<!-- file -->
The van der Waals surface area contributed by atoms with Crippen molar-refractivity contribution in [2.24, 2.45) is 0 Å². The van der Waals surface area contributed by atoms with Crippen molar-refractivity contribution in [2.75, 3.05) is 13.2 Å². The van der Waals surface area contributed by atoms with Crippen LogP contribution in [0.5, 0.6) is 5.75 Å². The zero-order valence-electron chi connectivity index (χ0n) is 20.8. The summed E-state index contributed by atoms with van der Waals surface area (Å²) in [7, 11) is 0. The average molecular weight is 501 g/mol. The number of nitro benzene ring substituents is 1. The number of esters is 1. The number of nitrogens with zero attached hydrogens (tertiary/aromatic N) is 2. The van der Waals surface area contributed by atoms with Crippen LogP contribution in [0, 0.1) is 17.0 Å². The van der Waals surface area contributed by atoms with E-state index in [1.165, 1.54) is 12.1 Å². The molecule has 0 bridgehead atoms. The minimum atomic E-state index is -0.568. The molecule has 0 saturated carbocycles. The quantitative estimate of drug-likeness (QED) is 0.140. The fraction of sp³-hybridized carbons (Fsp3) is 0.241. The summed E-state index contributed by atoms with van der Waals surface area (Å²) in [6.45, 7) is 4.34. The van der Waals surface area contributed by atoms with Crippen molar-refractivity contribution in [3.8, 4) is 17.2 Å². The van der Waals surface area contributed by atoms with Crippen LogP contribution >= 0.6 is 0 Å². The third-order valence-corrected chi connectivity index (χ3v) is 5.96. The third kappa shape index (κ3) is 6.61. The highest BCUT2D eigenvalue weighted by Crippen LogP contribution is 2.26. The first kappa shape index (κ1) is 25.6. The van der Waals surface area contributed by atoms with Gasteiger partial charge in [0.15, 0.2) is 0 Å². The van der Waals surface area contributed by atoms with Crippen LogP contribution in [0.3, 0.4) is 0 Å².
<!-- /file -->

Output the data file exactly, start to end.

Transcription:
The van der Waals surface area contributed by atoms with Crippen molar-refractivity contribution in [2.24, 2.45) is 0 Å². The van der Waals surface area contributed by atoms with Crippen molar-refractivity contribution in [2.75, 3.05) is 13.2 Å². The van der Waals surface area contributed by atoms with Crippen LogP contribution in [0.5, 0.6) is 5.75 Å². The zero-order valence-electron chi connectivity index (χ0n) is 20.8. The summed E-state index contributed by atoms with van der Waals surface area (Å²) in [7, 11) is 0. The average molecular weight is 501 g/mol. The number of nitro benzene ring substituents is 1. The number of esters is 1. The number of nitrogens with zero attached hydrogens (tertiary/aromatic N) is 2. The van der Waals surface area contributed by atoms with Crippen LogP contribution in [0, 0.1) is 17.0 Å². The van der Waals surface area contributed by atoms with E-state index in [1.165, 1.54) is 12.1 Å². The molecule has 0 bridgehead atoms. The minimum atomic E-state index is -0.568. The molecule has 0 saturated carbocycles. The quantitative estimate of drug-likeness (QED) is 0.140. The fraction of sp³-hybridized carbons (Fsp3) is 0.241. The summed E-state index contributed by atoms with van der Waals surface area (Å²) in [6.45, 7) is 4.34. The van der Waals surface area contributed by atoms with Crippen molar-refractivity contribution in [3.8, 4) is 17.2 Å². The van der Waals surface area contributed by atoms with Crippen LogP contribution >= 0.6 is 0 Å². The third-order valence-corrected chi connectivity index (χ3v) is 5.96. The third kappa shape index (κ3) is 6.61. The highest BCUT2D eigenvalue weighted by Crippen LogP contribution is 2.26. The first kappa shape index (κ1) is 25.6. The van der Waals surface area contributed by atoms with Gasteiger partial charge in [0.15, 0.2) is 0 Å². The van der Waals surface area contributed by atoms with Crippen LogP contribution in [0.3, 0.4) is 0 Å².